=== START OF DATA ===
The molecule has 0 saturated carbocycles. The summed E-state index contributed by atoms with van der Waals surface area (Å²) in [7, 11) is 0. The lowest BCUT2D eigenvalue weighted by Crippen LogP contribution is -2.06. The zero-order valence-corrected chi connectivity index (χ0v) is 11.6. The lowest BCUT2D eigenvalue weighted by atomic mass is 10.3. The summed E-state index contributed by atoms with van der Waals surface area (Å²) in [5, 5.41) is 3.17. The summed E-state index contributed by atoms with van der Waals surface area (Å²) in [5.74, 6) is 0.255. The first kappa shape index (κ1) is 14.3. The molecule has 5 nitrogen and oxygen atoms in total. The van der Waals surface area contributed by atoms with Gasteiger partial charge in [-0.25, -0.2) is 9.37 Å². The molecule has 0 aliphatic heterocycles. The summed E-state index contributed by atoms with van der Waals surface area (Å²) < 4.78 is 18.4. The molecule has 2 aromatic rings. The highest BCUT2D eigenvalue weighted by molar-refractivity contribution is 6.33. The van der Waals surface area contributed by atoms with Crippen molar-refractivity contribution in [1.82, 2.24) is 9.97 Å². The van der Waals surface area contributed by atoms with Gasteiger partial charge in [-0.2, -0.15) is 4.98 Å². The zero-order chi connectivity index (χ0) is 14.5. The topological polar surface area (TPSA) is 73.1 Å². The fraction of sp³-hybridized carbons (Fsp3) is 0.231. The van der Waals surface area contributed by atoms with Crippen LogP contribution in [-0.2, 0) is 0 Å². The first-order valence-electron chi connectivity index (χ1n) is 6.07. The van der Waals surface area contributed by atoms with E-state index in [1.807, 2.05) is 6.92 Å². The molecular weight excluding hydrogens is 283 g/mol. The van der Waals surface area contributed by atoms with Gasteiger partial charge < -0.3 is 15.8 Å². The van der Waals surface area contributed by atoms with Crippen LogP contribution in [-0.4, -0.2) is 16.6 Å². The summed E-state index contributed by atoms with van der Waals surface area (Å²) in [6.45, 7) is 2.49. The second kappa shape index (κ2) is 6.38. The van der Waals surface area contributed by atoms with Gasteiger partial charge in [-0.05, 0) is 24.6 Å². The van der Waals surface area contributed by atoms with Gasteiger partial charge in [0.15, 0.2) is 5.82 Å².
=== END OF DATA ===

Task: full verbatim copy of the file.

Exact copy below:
The molecule has 0 saturated carbocycles. The summed E-state index contributed by atoms with van der Waals surface area (Å²) in [7, 11) is 0. The lowest BCUT2D eigenvalue weighted by Crippen LogP contribution is -2.06. The zero-order valence-corrected chi connectivity index (χ0v) is 11.6. The lowest BCUT2D eigenvalue weighted by atomic mass is 10.3. The summed E-state index contributed by atoms with van der Waals surface area (Å²) in [5, 5.41) is 3.17. The summed E-state index contributed by atoms with van der Waals surface area (Å²) in [5.74, 6) is 0.255. The first kappa shape index (κ1) is 14.3. The molecule has 5 nitrogen and oxygen atoms in total. The van der Waals surface area contributed by atoms with Gasteiger partial charge in [-0.25, -0.2) is 9.37 Å². The molecule has 0 aliphatic heterocycles. The summed E-state index contributed by atoms with van der Waals surface area (Å²) < 4.78 is 18.4. The molecule has 2 aromatic rings. The highest BCUT2D eigenvalue weighted by molar-refractivity contribution is 6.33. The van der Waals surface area contributed by atoms with Crippen molar-refractivity contribution in [1.82, 2.24) is 9.97 Å². The van der Waals surface area contributed by atoms with Gasteiger partial charge in [-0.2, -0.15) is 4.98 Å². The zero-order chi connectivity index (χ0) is 14.5. The topological polar surface area (TPSA) is 73.1 Å². The fraction of sp³-hybridized carbons (Fsp3) is 0.231. The van der Waals surface area contributed by atoms with Crippen LogP contribution in [-0.2, 0) is 0 Å². The first-order valence-electron chi connectivity index (χ1n) is 6.07. The van der Waals surface area contributed by atoms with E-state index in [1.807, 2.05) is 6.92 Å². The molecular weight excluding hydrogens is 283 g/mol. The van der Waals surface area contributed by atoms with Gasteiger partial charge < -0.3 is 15.8 Å². The van der Waals surface area contributed by atoms with Crippen LogP contribution in [-0.4, -0.2) is 16.6 Å². The summed E-state index contributed by atoms with van der Waals surface area (Å²) in [6.45, 7) is 2.49. The second kappa shape index (κ2) is 6.38. The van der Waals surface area contributed by atoms with Gasteiger partial charge in [-0.05, 0) is 24.6 Å². The van der Waals surface area contributed by atoms with Gasteiger partial charge in [0.15, 0.2) is 5.82 Å².